Hanes: a year after Joyce’s death, systemic racism rots away

Legault’s refusal to consider the systemic nature of discrimination or racism has a trickle-down effect.

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For her seven children, husband, family, friends and community, Joyce Echaquan’s horrific death a year ago this week remains an open and painful wound.


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But for Québec society, it remains a festering sore that will refuse to heal as long as our government, institutions, and some members of the general public refuse to acknowledge how systemic discrimination contributed to its tragic demise.

Echaquan is the 37-year-old Atikamekw woman who bravely used Facebook Live to broadcast her shocking final moments at a Joliette hospital as staff tormented her with insults and taunts.

It was our George Floyd moment.

Just as a bystander video of Floyd’s murder by the Minneapolis police showed, undeniably and unequivocally, the extent of racism in US law enforcement, Echaquan’s recording demonstrated, in a way The undeniable and unequivocal prevalence of systemic discrimination in the Quebec healthcare system.


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With his final act, he put a human face on report after report documenting abuses against indigenous people, past and present, from the six volumes of the Truth and Reconciliation Commission on the cultural genocide of the residential school system to the 488-page Viens Inquiry, which spent three years examining the deficiencies of Quebec’s public services.

Just a year before Echaquan’s death – disturbingly, almost to the day – retired Quebec Super Court judge Jacques Viens stated: “It seems impossible to deny that First Nations and Inuit are victims of discrimination. systemic in its relations with the public services that are the subject of this research “.

And yet here we are.

Despite these indisputable conclusions, despite the fact that Echaquan’s death embodies the concept itself, Quebec Prime Minister François Legault has failed to recognize anything systemic in this very obvious example of racism and discrimination in this province.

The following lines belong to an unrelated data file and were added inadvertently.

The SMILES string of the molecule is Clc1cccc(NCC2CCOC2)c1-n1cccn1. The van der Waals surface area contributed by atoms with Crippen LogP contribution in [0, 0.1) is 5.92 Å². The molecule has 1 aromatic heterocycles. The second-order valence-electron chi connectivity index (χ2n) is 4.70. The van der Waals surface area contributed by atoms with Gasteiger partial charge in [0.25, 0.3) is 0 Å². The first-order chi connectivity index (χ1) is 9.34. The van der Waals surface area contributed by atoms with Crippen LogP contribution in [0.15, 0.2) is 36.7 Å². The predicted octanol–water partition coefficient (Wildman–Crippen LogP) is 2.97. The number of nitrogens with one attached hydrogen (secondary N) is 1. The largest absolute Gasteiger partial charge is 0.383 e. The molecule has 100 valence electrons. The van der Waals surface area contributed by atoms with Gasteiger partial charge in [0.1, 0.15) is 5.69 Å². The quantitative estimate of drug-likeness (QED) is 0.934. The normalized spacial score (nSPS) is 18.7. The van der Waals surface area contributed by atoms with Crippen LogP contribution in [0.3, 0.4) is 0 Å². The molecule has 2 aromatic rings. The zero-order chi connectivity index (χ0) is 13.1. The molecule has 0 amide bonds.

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There is racism, yes, he admits, and he has apologized. But Legault has repeatedly insisted that “there is no system.” To recognize it as such would somehow hurt the feelings of too many Quebecers who consider this a bad word, an insult to the nation, a personal slight from the “wokes” who apparently “see discrimination everywhere.”

Quebec is neither more nor less racist than anywhere else, but this particular narrative is as useless as it is ridiculous.

More than symbolic or semantic, this defensive attitude impedes the implementation of the 142 recommendations of the Viens report, which in many ways foreshadowed the context in which Echaquan’s death occurred.

Refusal from the top to consider the systemic nature of discrimination or racism has a trickle-down effect. If the starting point of any discussion is that it just doesn’t exist, dismiss similar experiences, accusations, and incidents. You fail to connect the dots in a meaningful way that addresses past injustices or prevents future tragedies. Pass the buck, perpetuate bureaucratic inertia and lead to institutional indifference.


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One example: the Montreal Native Women’s Refuge has encountered such “obstacles” with the CIUSS Center-Ouest-de-l’Île-de-Montréal, which runs Batshaw Youth and Family Services. A report presented in 2019 found examples of discrimination, both blatant and systemic, towards indigenous children in care, from refusal to let families speak in their native language during supervised visits to outrageous comments about parents and expulsion of indigenous children from their homes for unjustified reasons. reasons.

But according to Nakuset, executive director of the Native Women’s Refuge, the answer has been “crickets.” Since two years ago.

Nakuset said that to his knowledge, the health agency has not implemented a single of Viens’ recommendations, nor has it shown any inclination to do so. The organization announced in a letter in August that it is cutting ties with CIUSSS, which it has been advising on indigenous issues.


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“If the government is not going to hold them accountable, then they will get away with it,” Nakuset said of the tone set by the prime minister’s own confusion.

Likewise, this attitude will preventively nullify any future findings of the forensic investigation that examined the specific circumstances of his mistreatment.

It has already resulted in the rejection of guidelines proposed by the Manawan Atikamekw Council to ensure that health and social services are provided to indigenous peoples with respect, and that Echaquan did not die in vain. The reason Joyce’s Principles are not novel is because they contain the loaded words “systemic discrimination.”

“Not useful at all” said the Minister of Indigenous Affairs of Quebec, Ian Lafrenière He regretted the offensive terminology.

But what really does not work is the political stubbornness that stands in the way of reconciliation by putting the discomfort of Quebecers before the lives of indigenous people.

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